In October 2017, we started a discussion on Urban Resilience on coastal and river floods or extreme events affecting megacities and settlements in coastal low lands. More than 1.5 billion people are currently living within 100 km of the coastal zones of the Earth, especially in tropical and subtropical regions. And the number is still growing, due to economic and social attractiveness as large-scale urbanization and mega-city development within the coastal zone is expected to be more rapid than in other areas in the near future.
Almost all future scenarios of climate change and sea level rise point to a higher frequency of extreme weather and climate events in near future, and that this will reveal significant vulnerability and exposure of coastal cities to the current climate variability. Climate change also affects monsoonal patterns, which seem to cause an intensification of the seasonal rainfall that fortifies inundation/floodings/droughts in India regularly during the last years (e.g. 2015 Chennai, 2018 Kochi).
Besides the Indian coast is prone to tsunamis, as the Makran subduction zone may cause earthquakes and tsunamis affecting the Indian west coast, as e.g. in 1945. In 2004, the east coast has been affected by the Sumatra tsunami inducing landfall in the Tamil Nadu coast. Besides the primary destructive effects, the widespread contamination of coastal areas due to the pulsed transport of immense pollutant loads during the floodings may seriously affect the coastal ecosystems. This clearly affects increasing population and urbanization in particular along coastlines and urban or even critical infrastructure, as a consequence adaptation, decision analysis and governance of manifold administrational levels.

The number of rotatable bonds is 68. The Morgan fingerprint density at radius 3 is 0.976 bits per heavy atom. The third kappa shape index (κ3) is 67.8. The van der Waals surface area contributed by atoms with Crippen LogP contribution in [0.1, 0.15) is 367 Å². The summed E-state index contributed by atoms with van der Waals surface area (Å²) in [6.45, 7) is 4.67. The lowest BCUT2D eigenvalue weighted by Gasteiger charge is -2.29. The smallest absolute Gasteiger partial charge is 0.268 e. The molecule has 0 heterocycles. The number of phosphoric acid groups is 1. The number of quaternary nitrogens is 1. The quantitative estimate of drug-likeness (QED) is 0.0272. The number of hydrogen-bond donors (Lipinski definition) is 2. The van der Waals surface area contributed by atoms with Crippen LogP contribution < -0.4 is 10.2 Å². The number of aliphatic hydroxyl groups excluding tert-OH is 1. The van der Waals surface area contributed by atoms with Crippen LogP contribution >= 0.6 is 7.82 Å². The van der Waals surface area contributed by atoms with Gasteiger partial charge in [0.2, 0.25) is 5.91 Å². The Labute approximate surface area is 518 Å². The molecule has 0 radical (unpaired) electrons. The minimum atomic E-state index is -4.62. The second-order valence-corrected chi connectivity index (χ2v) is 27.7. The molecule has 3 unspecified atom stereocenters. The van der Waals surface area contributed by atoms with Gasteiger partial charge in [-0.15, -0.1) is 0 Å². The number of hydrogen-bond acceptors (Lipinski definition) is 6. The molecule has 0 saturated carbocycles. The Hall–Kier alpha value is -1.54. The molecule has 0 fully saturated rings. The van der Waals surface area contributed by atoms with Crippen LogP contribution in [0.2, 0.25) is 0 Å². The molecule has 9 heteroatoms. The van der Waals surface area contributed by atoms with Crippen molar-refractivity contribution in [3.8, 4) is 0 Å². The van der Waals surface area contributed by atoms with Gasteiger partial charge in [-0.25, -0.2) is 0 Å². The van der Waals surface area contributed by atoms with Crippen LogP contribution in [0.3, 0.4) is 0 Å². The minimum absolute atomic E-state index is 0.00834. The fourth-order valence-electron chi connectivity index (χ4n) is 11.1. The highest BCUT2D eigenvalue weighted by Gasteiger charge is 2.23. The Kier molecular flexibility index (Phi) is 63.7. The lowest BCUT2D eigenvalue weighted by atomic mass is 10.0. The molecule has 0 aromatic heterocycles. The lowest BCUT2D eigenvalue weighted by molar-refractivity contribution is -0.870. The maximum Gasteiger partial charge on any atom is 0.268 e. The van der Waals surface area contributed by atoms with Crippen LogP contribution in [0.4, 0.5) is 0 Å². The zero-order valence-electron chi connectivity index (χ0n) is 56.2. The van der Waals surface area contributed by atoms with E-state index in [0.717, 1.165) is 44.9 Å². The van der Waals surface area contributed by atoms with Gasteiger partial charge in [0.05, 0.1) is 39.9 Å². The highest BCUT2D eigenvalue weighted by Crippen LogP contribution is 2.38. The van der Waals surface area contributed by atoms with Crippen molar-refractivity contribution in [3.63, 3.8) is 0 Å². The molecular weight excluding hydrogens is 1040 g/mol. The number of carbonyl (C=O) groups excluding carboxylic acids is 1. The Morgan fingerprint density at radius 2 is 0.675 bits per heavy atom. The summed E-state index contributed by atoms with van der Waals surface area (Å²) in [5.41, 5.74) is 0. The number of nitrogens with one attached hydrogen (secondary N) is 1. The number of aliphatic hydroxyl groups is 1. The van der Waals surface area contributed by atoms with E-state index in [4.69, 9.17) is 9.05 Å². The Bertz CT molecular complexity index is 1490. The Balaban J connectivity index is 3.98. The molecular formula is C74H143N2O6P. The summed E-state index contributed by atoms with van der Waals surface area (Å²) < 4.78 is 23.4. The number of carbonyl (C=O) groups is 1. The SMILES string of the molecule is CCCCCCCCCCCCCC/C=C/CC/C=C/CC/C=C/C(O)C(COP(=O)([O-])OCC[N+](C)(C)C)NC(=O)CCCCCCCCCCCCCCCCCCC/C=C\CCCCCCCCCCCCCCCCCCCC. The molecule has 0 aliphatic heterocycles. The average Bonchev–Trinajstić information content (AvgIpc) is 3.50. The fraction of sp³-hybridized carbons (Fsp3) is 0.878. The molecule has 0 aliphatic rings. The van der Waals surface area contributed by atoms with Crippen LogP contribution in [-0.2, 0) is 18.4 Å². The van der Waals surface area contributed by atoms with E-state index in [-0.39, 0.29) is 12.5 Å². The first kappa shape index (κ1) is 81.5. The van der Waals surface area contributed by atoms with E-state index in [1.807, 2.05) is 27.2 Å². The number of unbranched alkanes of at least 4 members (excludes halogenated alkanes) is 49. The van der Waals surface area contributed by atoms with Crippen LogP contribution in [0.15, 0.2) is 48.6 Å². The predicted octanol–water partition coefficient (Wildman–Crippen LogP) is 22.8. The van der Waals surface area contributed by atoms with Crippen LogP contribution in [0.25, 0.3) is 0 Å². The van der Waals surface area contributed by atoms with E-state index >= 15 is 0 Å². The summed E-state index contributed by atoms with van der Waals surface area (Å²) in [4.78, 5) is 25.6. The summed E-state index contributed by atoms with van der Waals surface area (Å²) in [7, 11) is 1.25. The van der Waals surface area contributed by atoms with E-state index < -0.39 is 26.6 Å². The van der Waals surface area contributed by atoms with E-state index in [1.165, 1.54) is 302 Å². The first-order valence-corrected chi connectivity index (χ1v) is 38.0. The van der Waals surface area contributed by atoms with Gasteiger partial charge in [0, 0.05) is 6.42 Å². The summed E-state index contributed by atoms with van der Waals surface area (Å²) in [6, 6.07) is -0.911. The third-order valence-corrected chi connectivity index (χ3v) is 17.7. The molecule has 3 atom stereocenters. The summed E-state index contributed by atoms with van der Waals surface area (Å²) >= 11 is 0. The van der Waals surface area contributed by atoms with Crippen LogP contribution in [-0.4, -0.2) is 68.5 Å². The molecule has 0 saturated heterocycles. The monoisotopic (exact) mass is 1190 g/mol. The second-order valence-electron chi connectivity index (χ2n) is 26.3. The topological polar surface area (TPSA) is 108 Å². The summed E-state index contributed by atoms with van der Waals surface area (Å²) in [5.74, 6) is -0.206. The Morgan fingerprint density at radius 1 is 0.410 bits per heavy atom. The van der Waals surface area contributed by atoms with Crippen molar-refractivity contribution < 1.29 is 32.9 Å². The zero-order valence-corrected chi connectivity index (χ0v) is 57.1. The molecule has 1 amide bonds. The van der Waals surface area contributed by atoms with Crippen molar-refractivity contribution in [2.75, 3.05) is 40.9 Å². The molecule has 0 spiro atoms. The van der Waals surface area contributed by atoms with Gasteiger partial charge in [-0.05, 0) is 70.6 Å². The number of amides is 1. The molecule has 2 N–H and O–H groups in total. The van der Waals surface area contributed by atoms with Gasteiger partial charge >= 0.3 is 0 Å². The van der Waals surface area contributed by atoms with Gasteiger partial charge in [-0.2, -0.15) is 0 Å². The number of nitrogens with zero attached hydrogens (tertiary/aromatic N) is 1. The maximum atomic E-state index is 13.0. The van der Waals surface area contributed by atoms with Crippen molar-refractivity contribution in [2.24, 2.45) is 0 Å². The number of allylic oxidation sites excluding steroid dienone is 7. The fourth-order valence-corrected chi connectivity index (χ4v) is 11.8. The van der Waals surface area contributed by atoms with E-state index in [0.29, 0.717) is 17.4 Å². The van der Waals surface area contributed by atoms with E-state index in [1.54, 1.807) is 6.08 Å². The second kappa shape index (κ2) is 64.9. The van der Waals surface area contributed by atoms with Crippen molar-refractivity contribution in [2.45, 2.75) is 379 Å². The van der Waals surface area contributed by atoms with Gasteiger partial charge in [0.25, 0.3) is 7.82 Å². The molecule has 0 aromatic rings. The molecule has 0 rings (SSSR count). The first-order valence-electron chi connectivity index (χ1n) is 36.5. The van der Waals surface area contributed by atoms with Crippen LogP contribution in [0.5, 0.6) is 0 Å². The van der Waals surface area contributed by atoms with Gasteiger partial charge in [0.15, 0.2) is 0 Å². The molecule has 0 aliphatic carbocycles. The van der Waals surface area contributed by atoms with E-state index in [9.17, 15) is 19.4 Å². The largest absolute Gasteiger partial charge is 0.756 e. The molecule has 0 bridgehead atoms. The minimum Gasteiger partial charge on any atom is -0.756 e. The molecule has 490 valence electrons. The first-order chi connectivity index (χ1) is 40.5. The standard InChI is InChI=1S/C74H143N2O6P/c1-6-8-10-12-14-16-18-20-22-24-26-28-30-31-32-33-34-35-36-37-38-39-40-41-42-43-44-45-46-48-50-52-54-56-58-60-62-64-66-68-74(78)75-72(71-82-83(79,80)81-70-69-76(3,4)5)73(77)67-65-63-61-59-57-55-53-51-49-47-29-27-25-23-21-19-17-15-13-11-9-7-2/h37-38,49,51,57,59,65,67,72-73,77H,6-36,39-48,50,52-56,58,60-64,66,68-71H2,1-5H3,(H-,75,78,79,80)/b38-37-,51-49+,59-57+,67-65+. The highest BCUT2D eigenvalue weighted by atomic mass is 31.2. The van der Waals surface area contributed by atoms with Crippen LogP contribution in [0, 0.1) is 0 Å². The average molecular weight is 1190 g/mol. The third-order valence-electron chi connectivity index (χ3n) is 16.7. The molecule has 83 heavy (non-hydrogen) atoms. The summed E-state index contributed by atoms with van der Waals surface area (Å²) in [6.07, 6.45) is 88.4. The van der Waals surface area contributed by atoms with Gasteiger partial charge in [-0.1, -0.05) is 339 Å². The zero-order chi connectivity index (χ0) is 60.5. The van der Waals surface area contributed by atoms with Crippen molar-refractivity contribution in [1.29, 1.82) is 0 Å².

Therefore, our mutual Indian-German workshop organized by IGCS aims on discussion, knowledge exchange, and investigation of coastal hazards including toxic pollutants and their effects on urban resilience and health. We contribute knowledge on geoscientific and (geo)chemical issues, engineering and water management, as well as ecotoxicological aspects combined with cultural belongings on land use. Talks and discussions on these diverse topics are planned, covering topical sessions on
IIT Madras, Chennai, India
October 20 – 22 2019 (until October 25 incl. excursion to Pichavaran )
Interested German scholars are welcome to apply. One-page abstracts for the workshop are due September 30. Talks will be 20 min plus 5 min discussion. Please direct your application to Dr. Anna Uffmann.
IGCS-Funding for participation for German scholars may be made available if the stay is combined with a research stay at IIT Madras beyond the discussion meeting.